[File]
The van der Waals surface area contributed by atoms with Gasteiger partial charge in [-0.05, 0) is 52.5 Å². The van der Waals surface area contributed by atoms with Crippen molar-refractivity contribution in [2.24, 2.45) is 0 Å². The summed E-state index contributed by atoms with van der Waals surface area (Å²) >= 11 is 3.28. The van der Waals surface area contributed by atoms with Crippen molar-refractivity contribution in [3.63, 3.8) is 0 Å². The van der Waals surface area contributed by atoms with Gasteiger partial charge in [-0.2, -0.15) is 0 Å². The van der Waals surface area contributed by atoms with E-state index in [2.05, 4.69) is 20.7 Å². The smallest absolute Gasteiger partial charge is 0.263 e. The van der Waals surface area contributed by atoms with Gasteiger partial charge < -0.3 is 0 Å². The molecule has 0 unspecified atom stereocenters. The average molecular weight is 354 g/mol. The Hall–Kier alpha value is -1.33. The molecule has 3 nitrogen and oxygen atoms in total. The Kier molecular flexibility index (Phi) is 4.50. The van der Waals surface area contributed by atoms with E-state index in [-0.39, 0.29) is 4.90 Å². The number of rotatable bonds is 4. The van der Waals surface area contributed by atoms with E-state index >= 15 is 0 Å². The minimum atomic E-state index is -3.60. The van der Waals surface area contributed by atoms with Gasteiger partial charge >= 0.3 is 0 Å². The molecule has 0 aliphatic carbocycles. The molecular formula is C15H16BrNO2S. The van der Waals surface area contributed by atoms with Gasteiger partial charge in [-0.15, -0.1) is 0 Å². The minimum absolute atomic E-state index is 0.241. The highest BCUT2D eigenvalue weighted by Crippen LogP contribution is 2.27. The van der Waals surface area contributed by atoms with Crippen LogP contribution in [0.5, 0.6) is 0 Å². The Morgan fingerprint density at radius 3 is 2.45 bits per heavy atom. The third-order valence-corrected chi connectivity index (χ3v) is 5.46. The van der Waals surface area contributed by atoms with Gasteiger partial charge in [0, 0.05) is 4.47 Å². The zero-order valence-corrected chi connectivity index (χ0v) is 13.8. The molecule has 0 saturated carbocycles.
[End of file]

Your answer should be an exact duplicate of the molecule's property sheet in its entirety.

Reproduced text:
The van der Waals surface area contributed by atoms with Gasteiger partial charge in [-0.05, 0) is 52.5 Å². The van der Waals surface area contributed by atoms with Crippen molar-refractivity contribution in [2.24, 2.45) is 0 Å². The summed E-state index contributed by atoms with van der Waals surface area (Å²) >= 11 is 3.28. The van der Waals surface area contributed by atoms with Crippen molar-refractivity contribution in [3.63, 3.8) is 0 Å². The van der Waals surface area contributed by atoms with Gasteiger partial charge in [-0.2, -0.15) is 0 Å². The van der Waals surface area contributed by atoms with E-state index in [2.05, 4.69) is 20.7 Å². The smallest absolute Gasteiger partial charge is 0.263 e. The van der Waals surface area contributed by atoms with Gasteiger partial charge < -0.3 is 0 Å². The molecule has 0 unspecified atom stereocenters. The average molecular weight is 354 g/mol. The Hall–Kier alpha value is -1.33. The molecule has 3 nitrogen and oxygen atoms in total. The Kier molecular flexibility index (Phi) is 4.50. The van der Waals surface area contributed by atoms with E-state index in [-0.39, 0.29) is 4.90 Å². The number of rotatable bonds is 4. The van der Waals surface area contributed by atoms with E-state index >= 15 is 0 Å². The minimum atomic E-state index is -3.60. The van der Waals surface area contributed by atoms with Gasteiger partial charge >= 0.3 is 0 Å². The molecule has 0 aliphatic carbocycles. The molecular formula is C15H16BrNO2S. The van der Waals surface area contributed by atoms with Gasteiger partial charge in [-0.15, -0.1) is 0 Å². The minimum absolute atomic E-state index is 0.241. The highest BCUT2D eigenvalue weighted by Crippen LogP contribution is 2.27. The van der Waals surface area contributed by atoms with Crippen LogP contribution in [0.5, 0.6) is 0 Å². The Morgan fingerprint density at radius 3 is 2.45 bits per heavy atom. The third-order valence-corrected chi connectivity index (χ3v) is 5.46. The van der Waals surface area contributed by atoms with Gasteiger partial charge in [0, 0.05) is 4.47 Å². The zero-order valence-corrected chi connectivity index (χ0v) is 13.8. The molecule has 0 saturated carbocycles.